Did you ever have an infestation you just can't get rid of? Bedbugs, maybe? Or ants? Pubic lice? You spray and you clean and you put down traps, but you just can't get rid of it. That's how I feel about the humans who have been living inside of me. They're annoying, but hard to get rid of.
People endlessly talk on Under The Dome about their problems, and what I'm doing to them, or what they think I want. In last night's season finale alone, we learned that I apparently:
- wanted Norrie to punch a girl's tooth out so Norrie would get sent to Boot Camp and end up under me.
- wanted Rebecca to give narcotic drugs to Pauline, because I love drugs. (That second part is absolutely true.)
- wanted Pauline to sacrifice herself to pay for her "sins"
- chose Barbie as my new Monarch, because I need a boy Monarch and a girl Monarch. Or something.
And meanwhile, Big Jim decided to try and make a deal with me — and only offer me three seconds to deliver on my end — and then blamed me for all his stupid decisions, before going on a rampage against my "chosen ones." When I was so close to getting all of these stupid humans out of me once and for all, thanks to yet another magic tunnel that I'd created — this time with extra butterflies! They like butterflies, right?
All of these freaking humans living inside me, they're never happy. And nobody ever stops to consider that I might have problems of my own, and that all of these creatures running around my inside and yelling about their feelings are just a distraction. They never even think about the fact that I'm halfway submerged in the dirt, and some of those Maine farmers were using a LOT of high-nitrogen fertilizer, not to mention they were throwing propane around something fierce.
I still think of my childhood, when I was a mini-dome in another town, over in Vermont. That's the way of my species, we start out as mini-domes and then grow up. When I was a mini-dome, I doubled as a birdfeeder and people would put seeds inside me. I learned to polarize myself, and would just occasionally rotate for the heck of it. When you're a mini-dome you think your whole life is just going to be butterflies and sunshine, you never think that you'll have to grow up and start thinking about your career.
Do you know how many jobs there are for domes? Not a lot. I spent 73 years working on my resume, trying to pad it out and make it sound like I had more executive experience than I actually had... I had this one short stint in a skate park, letting people roll over me, and I made it sound as though I had run an entertainment company. It's anti-dome prejudice, is what it is. Honestly. The irony is, I actually applied for a job as an executive at CBS, the network that wound up making a show about me, and they said I was too shiny. They only really hire trapezoids at CBS. That whole network is run by trapezoids.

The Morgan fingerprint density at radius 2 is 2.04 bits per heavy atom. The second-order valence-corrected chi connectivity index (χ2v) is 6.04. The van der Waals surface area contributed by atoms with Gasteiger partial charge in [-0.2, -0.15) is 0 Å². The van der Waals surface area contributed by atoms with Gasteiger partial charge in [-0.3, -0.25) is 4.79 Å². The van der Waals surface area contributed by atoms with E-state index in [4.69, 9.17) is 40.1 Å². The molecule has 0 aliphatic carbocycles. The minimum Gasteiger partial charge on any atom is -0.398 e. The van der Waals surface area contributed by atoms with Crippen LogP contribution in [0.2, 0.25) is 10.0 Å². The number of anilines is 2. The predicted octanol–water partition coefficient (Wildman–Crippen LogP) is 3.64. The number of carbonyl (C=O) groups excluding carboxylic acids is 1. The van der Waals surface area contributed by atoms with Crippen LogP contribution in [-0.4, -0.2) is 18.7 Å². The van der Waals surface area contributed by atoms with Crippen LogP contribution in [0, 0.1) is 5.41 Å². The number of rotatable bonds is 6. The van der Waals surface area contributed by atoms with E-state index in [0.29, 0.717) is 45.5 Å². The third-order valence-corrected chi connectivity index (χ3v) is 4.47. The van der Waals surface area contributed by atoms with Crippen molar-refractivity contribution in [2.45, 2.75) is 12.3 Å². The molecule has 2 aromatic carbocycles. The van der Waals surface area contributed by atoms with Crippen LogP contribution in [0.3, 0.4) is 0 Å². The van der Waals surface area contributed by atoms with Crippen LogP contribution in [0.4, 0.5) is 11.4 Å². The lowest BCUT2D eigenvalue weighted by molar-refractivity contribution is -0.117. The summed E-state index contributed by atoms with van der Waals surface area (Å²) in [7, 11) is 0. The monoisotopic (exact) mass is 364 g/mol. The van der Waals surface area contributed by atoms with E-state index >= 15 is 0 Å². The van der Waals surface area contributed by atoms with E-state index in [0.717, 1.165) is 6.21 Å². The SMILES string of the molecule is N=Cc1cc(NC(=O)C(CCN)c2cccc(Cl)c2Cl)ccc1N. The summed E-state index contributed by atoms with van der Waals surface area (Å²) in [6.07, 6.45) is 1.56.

The funny thing is, I sort of identify with Big Jim, because Big Jim is also deeply misunderstood, and just wants to be loved, and he thought his wife Pauline was dead when she was actually off in another town painting pictures inspired by me, and Big Jim thought I wanted him and Pauline and Regular-Sized Jim to be a family again, but then I made Pauline paint a picture of herself vomiting a giant stream of blood, like she had turned into a blonde Godzilla and the blood was her atomic breath weapon.
My own father was really cruel, much crueler than Big Jim ever was to his own family. My Dad was huge and sort of gourd-shaped, and he always felt self-conscious about the fact that he wasn't a perfect sphere like me and my mom. Dad worked as a play structure at an amusement park in Ticonderoga, but years of having children climb on him and slide down him made him feel bitter and kind of horrified by the futility of existence. That's why, when I finally got to step up and encircle a town, I was determined to be kind of Zen about it and just send positive vibrations: butterflies, cool light shows, you know.
Did I mention that I love drugs? I really love drugs. In retrospect, that was my mistake: I made sure Chester's Mill had enough food to last forever, thanks to Andrea the diner hoarder. But I didn't make sure there was enough drugs. I shouldn't just have told Rebecca to give narcotics to Pauline, I should have told everybody to do narcotics all the time. Those light shows and the pink stars were made to be watched on morphine.
At this point, you're wondering what's next — so I led everybody except Julia, Slightly Irregular Jim and Big Jim into a magic tunnel which led to a lot of butterflies, and a glowy wall that burst open, and then a white void with Melanie, the girl from the 1980s that I randomly brought back from the dead. And she said she was here to take them all home. But weren't they already home? I mean, they mostly live in Chester's Mill.
Whatever. The main thing is, I'm finally going to get some peace and quiet inside me.
Oh, and we never got to find out what happened to Barbie Sr., after he picked up my egg and got held at gunpoint by his own thugs. Where is the egg now? What on Earth is the deal with Actaeon Energy, and the Hounds of Diana, and the secret conspiracy to do something or other? Most of all, what was I protecting the town of Chester's Mill from in the first place?
As with everything else on this show, you're only really seeing half the picture. The real truth is, Big Jim and Barbie Sr. are both stand-ins for my own cruel gourd-shaped father, who withheld affection from me and constantly threatened to send me away to a gigantic miniature golf course on Altair IV. Also, what I meant Melanie to tell Barbie was, "Go get more drugs."
Anyway, it's been fun recapping my show for you guys. Come back next year, and we'll finally work out our daddy issues together, you and me. Or maybe I'll finally get some peace and quiet. You never know.